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Endocrinology. 2006 Jun;147(6):3060-9. Epub 2006 Mar 16.

knocking down liver ccaat/enhancer-binding protein alpha by adenovirus-transduced silent interfering ribonucleic acid improves hepatic gluconeogenesis and lipid homeostasis in db/db mice.

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Graduate Center for Nutritional Sciences, University of Kentucky, Lexington, Kentucky 40536-0200, USA.


CCAAT/enhancer-binding protein-alpha (C/EBPalpha) is a member of the basic leucine zipper transcription factor family and regulates expression of several enzymes in the liver that control glucose and lipid metabolism. Using adenovirus-transduced silent interfering (si)RNA against C/EBPalpha, endogenous liver C/EBPalpha protein was knocked down by 70-80% in 8-wk-old wild-type (WT) and db/db mice. In WT mice, fasting blood glucose concentrations were reduced approximately 24% without changes in plasma free fatty acid and triglycerides, when compared with LacZ adenovirus-treated control mice. Ad-C/EBPalpha siRNA treatment nearly normalized fasting glucose and significantly reduced plasma insulin and free fatty acid content, even though there was no elevation of C/EBPalpha protein in the livers of db/db mice. In parallel with the changes in glucose levels, hepatic glucose production was significantly reduced in C/EBPalpha siRNA-treated WT and db/db mice. mRNA levels of phyosphoenolpyruvate carboxykinase, glucose-6-phosphatase, and liver glycogen synthase were decreased in the C/EBPalpha siRNA-treated WT and db/db mice. Interestingly, the magnitude of reduction in these enzymes was more profound in db/db mice. C/EBPalpha siRNA also decreased mRNA levels of proliferator activator protein-gamma coactivator-1alpha in both the WT and db/db mice but reduced cAMP response element-binding protein only in WT and did not alter hepatic nuclear factor-4alpha and CBP/p300 expression. Expression of genes involved in lipogenesis, such as fatty acid synthase, acetyl-CoA carboxylase, and sterol regulatory element-binding protein-1c was robustly suppressed in the C/EBPalpha siRNA-treated db/db mice. Taken together, these results indicate that C/EBPalpha plays an important role in maintaining glucose and lipid homeostasis in the liver.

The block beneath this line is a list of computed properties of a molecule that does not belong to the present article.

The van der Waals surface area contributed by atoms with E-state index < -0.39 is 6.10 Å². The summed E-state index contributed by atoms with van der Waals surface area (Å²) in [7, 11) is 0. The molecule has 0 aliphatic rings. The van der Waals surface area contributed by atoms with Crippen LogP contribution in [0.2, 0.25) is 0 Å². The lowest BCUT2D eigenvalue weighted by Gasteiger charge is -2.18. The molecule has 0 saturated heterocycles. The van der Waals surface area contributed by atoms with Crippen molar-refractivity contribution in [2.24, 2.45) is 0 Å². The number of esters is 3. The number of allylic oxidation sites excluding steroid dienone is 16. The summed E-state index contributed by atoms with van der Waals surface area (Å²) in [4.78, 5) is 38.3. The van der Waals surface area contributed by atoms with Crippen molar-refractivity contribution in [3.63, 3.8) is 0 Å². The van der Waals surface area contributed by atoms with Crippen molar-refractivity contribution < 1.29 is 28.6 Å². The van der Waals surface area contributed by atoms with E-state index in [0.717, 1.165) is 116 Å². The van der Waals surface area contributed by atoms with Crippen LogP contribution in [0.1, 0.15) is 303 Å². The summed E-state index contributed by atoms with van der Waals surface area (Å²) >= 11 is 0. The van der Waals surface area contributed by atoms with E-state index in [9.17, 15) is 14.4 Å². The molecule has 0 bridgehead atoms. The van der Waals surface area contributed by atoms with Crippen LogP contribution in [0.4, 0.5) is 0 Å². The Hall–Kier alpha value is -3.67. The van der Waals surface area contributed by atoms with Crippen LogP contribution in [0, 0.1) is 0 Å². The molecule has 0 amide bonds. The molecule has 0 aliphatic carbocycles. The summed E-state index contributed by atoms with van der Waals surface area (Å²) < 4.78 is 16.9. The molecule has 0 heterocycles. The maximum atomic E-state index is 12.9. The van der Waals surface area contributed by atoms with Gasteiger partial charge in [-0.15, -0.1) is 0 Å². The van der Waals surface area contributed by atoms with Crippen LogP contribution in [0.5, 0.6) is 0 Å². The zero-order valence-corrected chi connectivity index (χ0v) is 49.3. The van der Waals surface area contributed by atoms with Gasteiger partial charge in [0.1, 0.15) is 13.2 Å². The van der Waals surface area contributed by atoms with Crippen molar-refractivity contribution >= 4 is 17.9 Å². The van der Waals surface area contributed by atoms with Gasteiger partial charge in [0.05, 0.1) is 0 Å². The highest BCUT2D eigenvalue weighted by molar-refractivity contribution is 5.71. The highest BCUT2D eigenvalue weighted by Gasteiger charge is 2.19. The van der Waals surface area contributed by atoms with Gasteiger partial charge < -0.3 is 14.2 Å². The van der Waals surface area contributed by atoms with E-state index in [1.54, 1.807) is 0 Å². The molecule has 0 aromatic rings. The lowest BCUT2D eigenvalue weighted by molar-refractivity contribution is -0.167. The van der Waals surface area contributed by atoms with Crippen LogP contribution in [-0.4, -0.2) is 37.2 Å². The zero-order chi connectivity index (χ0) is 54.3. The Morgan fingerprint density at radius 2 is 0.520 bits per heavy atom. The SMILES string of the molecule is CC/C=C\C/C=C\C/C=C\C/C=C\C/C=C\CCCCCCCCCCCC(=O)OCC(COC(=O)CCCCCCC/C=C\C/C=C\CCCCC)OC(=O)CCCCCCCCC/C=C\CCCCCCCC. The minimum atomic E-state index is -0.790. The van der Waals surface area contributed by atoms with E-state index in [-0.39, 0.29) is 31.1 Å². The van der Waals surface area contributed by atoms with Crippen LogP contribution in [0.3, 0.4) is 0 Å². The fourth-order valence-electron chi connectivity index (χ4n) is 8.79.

[Indexed for MEDLINE]

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